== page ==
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NCAA, Power 5 request antitrust suit delay

By By The Sports Xchange
Published On: Aug 14 2014 10:28:29 AM CDT
Updated On: Aug 14 2014 12:36:01 PM CDT
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Courtesy of National Collegiate Athletic Association

The NCAA, ACC, Big Ten, Big 12, SEC and Pac-12 late Wednesday formally requested a delay to respond to antitrust scholarship lawsuits.

CBS Sports reported the motion filed by attorneys for the Pac-12 cites the recent Ed O'Bannon ruling by the same judge. The "Power 5" conferences and NCAA asked for 30 days to respond to the antitrust cases, specifically noting time needed to review the "ruling in that (O'Bannon) action to assess its possible impact on the allegations and claims -- as well as the Defendants' anticipated joint motion to dismiss such claims -- in this action."

The suit initially set a response date from the parties by Aug. 20. The NCAA is targeting Sept. 20 for its response, but attorney Jeffrey Kessler, who filed one of the antitrust suits, opposes the extension and said amendments were unnecessary with the O'Bannon ruling pending appeal.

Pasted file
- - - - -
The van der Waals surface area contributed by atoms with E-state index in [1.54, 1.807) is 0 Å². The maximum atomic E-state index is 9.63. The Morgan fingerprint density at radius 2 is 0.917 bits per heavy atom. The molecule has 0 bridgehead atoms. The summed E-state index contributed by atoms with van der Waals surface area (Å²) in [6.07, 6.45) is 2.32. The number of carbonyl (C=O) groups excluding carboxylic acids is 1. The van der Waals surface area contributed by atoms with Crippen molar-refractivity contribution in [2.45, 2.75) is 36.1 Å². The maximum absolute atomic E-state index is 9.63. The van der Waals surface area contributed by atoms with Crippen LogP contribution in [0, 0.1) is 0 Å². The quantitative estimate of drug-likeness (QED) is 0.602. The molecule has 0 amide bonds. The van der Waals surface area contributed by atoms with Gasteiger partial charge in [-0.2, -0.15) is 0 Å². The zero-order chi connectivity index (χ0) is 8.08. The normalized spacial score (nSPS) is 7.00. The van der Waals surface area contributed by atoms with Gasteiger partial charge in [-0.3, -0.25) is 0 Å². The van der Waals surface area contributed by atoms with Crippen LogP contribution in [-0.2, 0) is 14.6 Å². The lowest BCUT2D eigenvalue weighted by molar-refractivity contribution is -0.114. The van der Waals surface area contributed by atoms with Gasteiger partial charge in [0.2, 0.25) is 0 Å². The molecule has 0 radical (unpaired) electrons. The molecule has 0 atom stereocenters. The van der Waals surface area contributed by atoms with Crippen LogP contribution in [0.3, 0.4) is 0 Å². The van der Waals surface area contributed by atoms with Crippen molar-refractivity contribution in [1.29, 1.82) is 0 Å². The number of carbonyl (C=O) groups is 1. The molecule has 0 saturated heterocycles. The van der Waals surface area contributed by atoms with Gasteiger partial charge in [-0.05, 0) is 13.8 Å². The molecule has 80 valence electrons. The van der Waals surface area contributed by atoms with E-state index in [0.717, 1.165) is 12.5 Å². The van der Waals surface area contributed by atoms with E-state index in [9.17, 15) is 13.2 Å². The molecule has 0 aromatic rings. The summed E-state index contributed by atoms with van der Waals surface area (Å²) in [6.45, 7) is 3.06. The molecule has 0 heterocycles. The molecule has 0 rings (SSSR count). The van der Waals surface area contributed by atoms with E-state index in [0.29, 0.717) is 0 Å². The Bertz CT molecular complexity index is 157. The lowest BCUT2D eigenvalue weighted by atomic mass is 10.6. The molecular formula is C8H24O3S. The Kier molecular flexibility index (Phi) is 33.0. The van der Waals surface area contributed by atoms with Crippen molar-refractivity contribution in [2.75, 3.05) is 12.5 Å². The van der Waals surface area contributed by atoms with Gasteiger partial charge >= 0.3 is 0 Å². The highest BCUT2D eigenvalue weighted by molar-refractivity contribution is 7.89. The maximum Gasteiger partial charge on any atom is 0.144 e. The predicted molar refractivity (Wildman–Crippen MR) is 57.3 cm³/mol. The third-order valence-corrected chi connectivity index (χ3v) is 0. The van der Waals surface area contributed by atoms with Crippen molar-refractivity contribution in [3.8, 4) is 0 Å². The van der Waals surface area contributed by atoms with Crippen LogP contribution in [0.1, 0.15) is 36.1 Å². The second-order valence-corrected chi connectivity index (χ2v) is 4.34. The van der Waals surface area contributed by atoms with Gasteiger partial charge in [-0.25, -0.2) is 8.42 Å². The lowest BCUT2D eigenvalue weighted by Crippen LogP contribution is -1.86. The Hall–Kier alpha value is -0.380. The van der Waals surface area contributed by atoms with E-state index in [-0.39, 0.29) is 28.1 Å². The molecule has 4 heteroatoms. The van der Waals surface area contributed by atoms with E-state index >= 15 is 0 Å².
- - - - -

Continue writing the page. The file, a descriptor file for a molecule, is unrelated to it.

The 9th District Court of Appeals denied in June a request by the NCAA to delay a trial the governing body in college sports eventually lost.

The antitrust cases allege the NCAA and several conferences illegally cap the value of scholarships. The cases are consolidated in pre-trial before U.S. District Judge Claudia Wilken, who ruled in the O'Bannon case last week the NCAA can cap the amount of new compensation FBS football and Division I men's basketball players receive during their eligibility (five years), not to be less than their total cost of attendance.

Scholarship values are not currently set with peripheral costs and travel expenses included, and the new lawsuits suggest that equates to "full ride" scholarships being less than the true cost of attendance.

The delay could also allow for immediate action by the conferences involved in the suit.

Cost of attendance stipends are up for discussion immediately by the Power 5 conferences, which were granted autonomy by the NCAA in a landmark vote last week.

Not acting, and losing the case, could result in a collective payout of $500 million or more, depending on the parameters set by the judge.